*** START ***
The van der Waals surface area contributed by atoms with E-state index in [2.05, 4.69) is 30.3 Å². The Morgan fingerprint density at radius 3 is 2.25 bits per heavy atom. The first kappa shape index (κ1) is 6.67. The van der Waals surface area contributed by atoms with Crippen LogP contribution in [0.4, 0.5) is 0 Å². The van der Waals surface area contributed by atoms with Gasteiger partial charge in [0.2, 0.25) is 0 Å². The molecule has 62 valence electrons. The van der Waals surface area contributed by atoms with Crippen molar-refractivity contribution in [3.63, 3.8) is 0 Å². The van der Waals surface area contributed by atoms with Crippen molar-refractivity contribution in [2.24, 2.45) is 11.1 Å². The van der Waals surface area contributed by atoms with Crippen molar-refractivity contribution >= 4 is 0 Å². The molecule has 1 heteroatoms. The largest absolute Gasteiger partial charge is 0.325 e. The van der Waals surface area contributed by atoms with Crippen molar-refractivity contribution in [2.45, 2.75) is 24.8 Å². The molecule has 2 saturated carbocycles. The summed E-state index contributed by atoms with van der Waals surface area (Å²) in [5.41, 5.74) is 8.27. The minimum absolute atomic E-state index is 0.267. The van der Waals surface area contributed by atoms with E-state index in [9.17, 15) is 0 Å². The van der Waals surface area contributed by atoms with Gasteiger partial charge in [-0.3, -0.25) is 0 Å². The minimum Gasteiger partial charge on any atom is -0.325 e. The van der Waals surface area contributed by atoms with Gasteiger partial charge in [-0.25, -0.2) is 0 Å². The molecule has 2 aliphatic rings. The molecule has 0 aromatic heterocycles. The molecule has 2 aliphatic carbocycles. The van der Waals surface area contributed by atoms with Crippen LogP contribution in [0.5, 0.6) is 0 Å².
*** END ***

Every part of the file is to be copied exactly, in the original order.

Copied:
The van der Waals surface area contributed by atoms with E-state index in [2.05, 4.69) is 30.3 Å². The Morgan fingerprint density at radius 3 is 2.25 bits per heavy atom. The first kappa shape index (κ1) is 6.67. The van der Waals surface area contributed by atoms with Crippen LogP contribution in [0.4, 0.5) is 0 Å². The van der Waals surface area contributed by atoms with Gasteiger partial charge in [0.2, 0.25) is 0 Å². The molecule has 62 valence electrons. The van der Waals surface area contributed by atoms with Crippen molar-refractivity contribution in [3.63, 3.8) is 0 Å². The van der Waals surface area contributed by atoms with Crippen molar-refractivity contribution in [2.24, 2.45) is 11.1 Å². The van der Waals surface area contributed by atoms with Crippen molar-refractivity contribution >= 4 is 0 Å². The molecule has 1 heteroatoms. The largest absolute Gasteiger partial charge is 0.325 e. The van der Waals surface area contributed by atoms with Crippen molar-refractivity contribution in [2.45, 2.75) is 24.8 Å². The molecule has 2 saturated carbocycles. The summed E-state index contributed by atoms with van der Waals surface area (Å²) in [5.41, 5.74) is 8.27. The minimum absolute atomic E-state index is 0.267. The van der Waals surface area contributed by atoms with E-state index in [9.17, 15) is 0 Å². The van der Waals surface area contributed by atoms with Gasteiger partial charge in [-0.3, -0.25) is 0 Å². The minimum Gasteiger partial charge on any atom is -0.325 e. The van der Waals surface area contributed by atoms with Gasteiger partial charge in [-0.25, -0.2) is 0 Å². The molecule has 2 aliphatic rings. The molecule has 0 aromatic heterocycles. The molecule has 2 aliphatic carbocycles. The van der Waals surface area contributed by atoms with Crippen LogP contribution in [0.5, 0.6) is 0 Å².